May 20, 2016

Do the Rights Thing Film Series presents "The Motorcycle Diaries." 

On a break before his last semester of medical school, Ernesto "Che" Guevara (Gael García Bernal) travels with his friend Alberto Granado (Rodrigo De la Serna) from Brazil to Peru by motorcycle. The two men soon witness the great disparities in South America, encountering poor peasants and observing the exploitation of labor by wealthy industrialists. When they reach a leper colony in Peru, Ernesto's values have changed so much that he sides with the sufferers, forgetting his own comfort.

This film will be introduced by constituional lawyer, Robert Normey and guest speaker Sebastian Barrera. The discussion will be on Democratic Rights in the Americas in the context of the journey undertaken in the film. 

Date: May 29 (Sunday)

Time: 2pm

Venue: Whitemud Crossing Library (4211 106 St NW, Edmonton, AB T6J 6L7)

Admission: FREE

Timely. Natural disasters report release by the John Humphrey Centre for Peace and Human Rights.

May 17, 2016


Edmonton, (May 17 2016) -  In light of what is now touted as the nation’s largest natural disaster in Canadian history, the wildfires in Ft. McMurray; the John Humphrey Centre for Peace and Human Rights (JHC) is releasing a two year research report on natural disasters and human rights entitled Protecting Human Rights in Natural Disasters: Considerations for Alberta. This report looked at the floods that happened in High River, a town which was hit particularly hard by the Southern Alberta Floods in 2013. The research was conducted by Renee Vaugeois and Tatiana Wugalter and commissioned by Thinking...for a Change.

This report provides seven priority recommendations for the Government of Alberta as well as an additional thirteen secondary recommendations and learnings. The seven priority recommendations can, and should, be applied to the recovery efforts in Fort McMurray but also considered in future response efforts. Priority recommendations include; a network of advocates; a safe space for remedy of disputes and concerns; support the recovery of key documents; multisectoral collaboration and communication; caps placed on hotel fees; donor support to local community agencies; and, special attention to disenfranchised and marginalized.

This report aims to inspire a debate and conversation that ensure that when a natural disaster happens, all Albertans can be included in the recovery and planning processes and that together, as a province, are working to operationalize the Sendai Framework.

The John Humphrey Centre calls on the Government of Alberta to take action by supporting a provincial level discussion that looks at the recommendations put forward and build standards and protocols to ensure rights are protected in natural disaster and that supports and remedy are inclusive and accessible to all.

The John Humphrey Centre for Peace and Human Rights envisions a world that manifests a culture of peace and human rights in which the dignity of every person is respected, valued and celebrated.  We work to advance a culture of peace and human rights through educational programs and activities, community collaboration and relationship building guided by the principles of the Universal Declaration of Human Rights.

For additional information, contact:
Tisha Raj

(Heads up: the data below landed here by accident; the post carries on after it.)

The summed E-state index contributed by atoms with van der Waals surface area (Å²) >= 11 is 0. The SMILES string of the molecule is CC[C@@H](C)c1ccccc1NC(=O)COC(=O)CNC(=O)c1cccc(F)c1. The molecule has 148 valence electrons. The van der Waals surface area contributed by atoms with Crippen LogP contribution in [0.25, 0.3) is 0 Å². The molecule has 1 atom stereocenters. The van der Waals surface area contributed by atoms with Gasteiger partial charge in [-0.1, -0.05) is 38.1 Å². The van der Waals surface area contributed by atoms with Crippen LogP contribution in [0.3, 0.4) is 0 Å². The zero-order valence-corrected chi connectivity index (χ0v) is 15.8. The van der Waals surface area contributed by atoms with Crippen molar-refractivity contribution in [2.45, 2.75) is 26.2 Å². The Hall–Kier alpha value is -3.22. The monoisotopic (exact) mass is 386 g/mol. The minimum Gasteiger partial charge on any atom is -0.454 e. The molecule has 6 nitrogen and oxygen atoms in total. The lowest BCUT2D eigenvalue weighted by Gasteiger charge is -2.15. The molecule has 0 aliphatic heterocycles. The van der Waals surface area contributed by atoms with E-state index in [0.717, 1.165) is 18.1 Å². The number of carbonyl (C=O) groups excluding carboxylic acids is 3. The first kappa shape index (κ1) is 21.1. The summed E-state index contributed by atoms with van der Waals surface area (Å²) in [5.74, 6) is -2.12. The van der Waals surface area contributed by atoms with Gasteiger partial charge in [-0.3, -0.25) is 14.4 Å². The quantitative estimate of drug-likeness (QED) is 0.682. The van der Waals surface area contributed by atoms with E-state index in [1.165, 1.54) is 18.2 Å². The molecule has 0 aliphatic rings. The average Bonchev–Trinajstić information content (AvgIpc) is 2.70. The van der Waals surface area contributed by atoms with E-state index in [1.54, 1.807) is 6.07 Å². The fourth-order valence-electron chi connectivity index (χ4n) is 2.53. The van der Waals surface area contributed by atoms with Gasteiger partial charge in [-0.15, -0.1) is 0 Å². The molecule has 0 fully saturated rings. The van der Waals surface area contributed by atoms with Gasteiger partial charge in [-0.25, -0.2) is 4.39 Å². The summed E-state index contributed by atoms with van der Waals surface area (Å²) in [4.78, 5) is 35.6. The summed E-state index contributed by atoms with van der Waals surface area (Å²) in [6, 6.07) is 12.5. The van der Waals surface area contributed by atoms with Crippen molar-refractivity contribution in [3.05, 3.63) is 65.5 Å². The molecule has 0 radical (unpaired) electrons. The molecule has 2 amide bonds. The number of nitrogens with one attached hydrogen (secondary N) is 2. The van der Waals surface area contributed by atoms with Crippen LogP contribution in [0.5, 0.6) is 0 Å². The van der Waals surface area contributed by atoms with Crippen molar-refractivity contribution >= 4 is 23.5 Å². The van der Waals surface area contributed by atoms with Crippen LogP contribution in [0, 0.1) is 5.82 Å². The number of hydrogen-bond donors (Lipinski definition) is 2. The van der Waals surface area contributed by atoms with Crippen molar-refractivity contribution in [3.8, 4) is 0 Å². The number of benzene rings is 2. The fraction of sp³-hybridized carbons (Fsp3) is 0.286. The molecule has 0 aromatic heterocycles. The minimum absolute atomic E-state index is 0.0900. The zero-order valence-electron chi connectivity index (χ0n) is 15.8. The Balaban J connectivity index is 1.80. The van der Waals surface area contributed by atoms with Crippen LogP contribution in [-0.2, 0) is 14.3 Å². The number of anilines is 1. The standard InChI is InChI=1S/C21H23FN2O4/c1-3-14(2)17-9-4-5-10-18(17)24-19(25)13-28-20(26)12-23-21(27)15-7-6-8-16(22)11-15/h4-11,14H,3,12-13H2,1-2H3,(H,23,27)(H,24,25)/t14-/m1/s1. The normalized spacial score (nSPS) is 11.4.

Projects Coordinator

Natural Disasters Report 2015 by John Humphrey Centre for Peace and Human Rights



PRESS RELEASE: Boundary-Pushing Mural Project Seeks Sponsorship!

May 16, 2016

Edmonton, (May 16) The #YEGDignity Campaign by the John Humphrey Centre for Peace and Human Rights (JHC) is a youth-driven initiative that addresses important human rights issues through art, media and critical discussions with everyday community members. 

Last summer the campaign brought together acclaimed First Nations artist Aaron Paquette and celebrated graffiti artist AJA Louden in collaboration with youth and community members to create four striking murals that tackle important issues. The intent of the murals is to challenge stereotypes and cultivate dignity and humanity for those who experience poverty and its effects.

The Nina Haggerty Centre for the Arts has stepped up to offer a long-term home for the murals but the John Humphrey Centre needs community support to make that happen.  118th avenue is an ideal and appropriate location for these murals which were created with community input in hopes that they would continue to provoke conversation and compassion by being prominently displayed.

Each mural needs a support of $2000 each with an additional $600 for a recognition plaque. The plaque will describe each mural and the project in general, as well as thanking all of JHC’s mural and plaque sponsors.

100% of funds raised will help cover professional installation of the mural onto the exterior of the Nina Haggerty Centre in Edmonton, the unveiling ceremony & artist’s talks.
All contributions will be recognized during the unveiling and on a plaque next to the murals describing each mural and the project. Tax receipts will be provided.

Please contact to find out more information and how you can get involved.

#YEGDignity uses participatory and creative arts to tackle tough human rights issues in our community.  This project was initiated by The John Humphrey Centre’s Youth Action Project on Poverty, a team of young change-makers who have sought to challenge stereotypes and document critical social justice themes using art, music and film.

For additional information, contact:
Tisha Raj
Program and Communications Coordinator